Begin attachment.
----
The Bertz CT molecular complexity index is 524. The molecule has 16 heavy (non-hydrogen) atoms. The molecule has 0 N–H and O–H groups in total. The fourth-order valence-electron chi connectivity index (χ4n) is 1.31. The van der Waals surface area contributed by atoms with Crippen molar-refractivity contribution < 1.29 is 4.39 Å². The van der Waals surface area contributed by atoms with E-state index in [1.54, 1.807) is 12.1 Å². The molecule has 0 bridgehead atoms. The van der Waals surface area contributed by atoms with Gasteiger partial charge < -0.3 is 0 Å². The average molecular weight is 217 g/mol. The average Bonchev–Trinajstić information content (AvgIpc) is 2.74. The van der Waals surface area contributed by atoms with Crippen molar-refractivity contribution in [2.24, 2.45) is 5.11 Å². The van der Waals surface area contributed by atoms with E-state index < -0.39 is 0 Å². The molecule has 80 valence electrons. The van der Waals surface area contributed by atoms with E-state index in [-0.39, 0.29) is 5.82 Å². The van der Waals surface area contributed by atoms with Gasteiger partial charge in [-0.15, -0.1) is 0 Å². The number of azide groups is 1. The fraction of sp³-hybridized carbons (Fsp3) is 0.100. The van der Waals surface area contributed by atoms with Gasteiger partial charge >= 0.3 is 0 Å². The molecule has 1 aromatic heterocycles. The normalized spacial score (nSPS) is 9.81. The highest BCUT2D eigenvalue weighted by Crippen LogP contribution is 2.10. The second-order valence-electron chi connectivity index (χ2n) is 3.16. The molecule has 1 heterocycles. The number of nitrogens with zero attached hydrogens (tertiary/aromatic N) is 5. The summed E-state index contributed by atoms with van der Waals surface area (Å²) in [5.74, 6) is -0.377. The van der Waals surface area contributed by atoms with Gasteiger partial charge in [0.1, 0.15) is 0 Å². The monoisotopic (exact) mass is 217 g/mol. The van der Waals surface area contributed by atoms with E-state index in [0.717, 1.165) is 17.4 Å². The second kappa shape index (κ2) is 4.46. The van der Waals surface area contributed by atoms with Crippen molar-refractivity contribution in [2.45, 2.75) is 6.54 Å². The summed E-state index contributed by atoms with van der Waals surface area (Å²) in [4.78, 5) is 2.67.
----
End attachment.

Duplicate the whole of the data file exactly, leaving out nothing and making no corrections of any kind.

The Bertz CT molecular complexity index is 524. The molecule has 16 heavy (non-hydrogen) atoms. The molecule has 0 N–H and O–H groups in total. The fourth-order valence-electron chi connectivity index (χ4n) is 1.31. The van der Waals surface area contributed by atoms with Crippen molar-refractivity contribution < 1.29 is 4.39 Å². The van der Waals surface area contributed by atoms with E-state index in [1.54, 1.807) is 12.1 Å². The molecule has 0 bridgehead atoms. The van der Waals surface area contributed by atoms with Gasteiger partial charge < -0.3 is 0 Å². The average molecular weight is 217 g/mol. The average Bonchev–Trinajstić information content (AvgIpc) is 2.74. The van der Waals surface area contributed by atoms with Crippen molar-refractivity contribution in [2.24, 2.45) is 5.11 Å². The van der Waals surface area contributed by atoms with E-state index < -0.39 is 0 Å². The molecule has 80 valence electrons. The van der Waals surface area contributed by atoms with E-state index in [-0.39, 0.29) is 5.82 Å². The van der Waals surface area contributed by atoms with Gasteiger partial charge in [-0.15, -0.1) is 0 Å². The number of azide groups is 1. The fraction of sp³-hybridized carbons (Fsp3) is 0.100. The van der Waals surface area contributed by atoms with Gasteiger partial charge >= 0.3 is 0 Å². The molecule has 1 aromatic heterocycles. The normalized spacial score (nSPS) is 9.81. The highest BCUT2D eigenvalue weighted by Crippen LogP contribution is 2.10. The second-order valence-electron chi connectivity index (χ2n) is 3.16. The molecule has 1 heterocycles. The number of nitrogens with zero attached hydrogens (tertiary/aromatic N) is 5. The summed E-state index contributed by atoms with van der Waals surface area (Å²) in [5.74, 6) is -0.377. The van der Waals surface area contributed by atoms with Gasteiger partial charge in [0.1, 0.15) is 0 Å². The monoisotopic (exact) mass is 217 g/mol. The van der Waals surface area contributed by atoms with E-state index in [0.717, 1.165) is 17.4 Å². The second kappa shape index (κ2) is 4.46. The van der Waals surface area contributed by atoms with Crippen molar-refractivity contribution in [2.45, 2.75) is 6.54 Å². The summed E-state index contributed by atoms with van der Waals surface area (Å²) in [4.78, 5) is 2.67.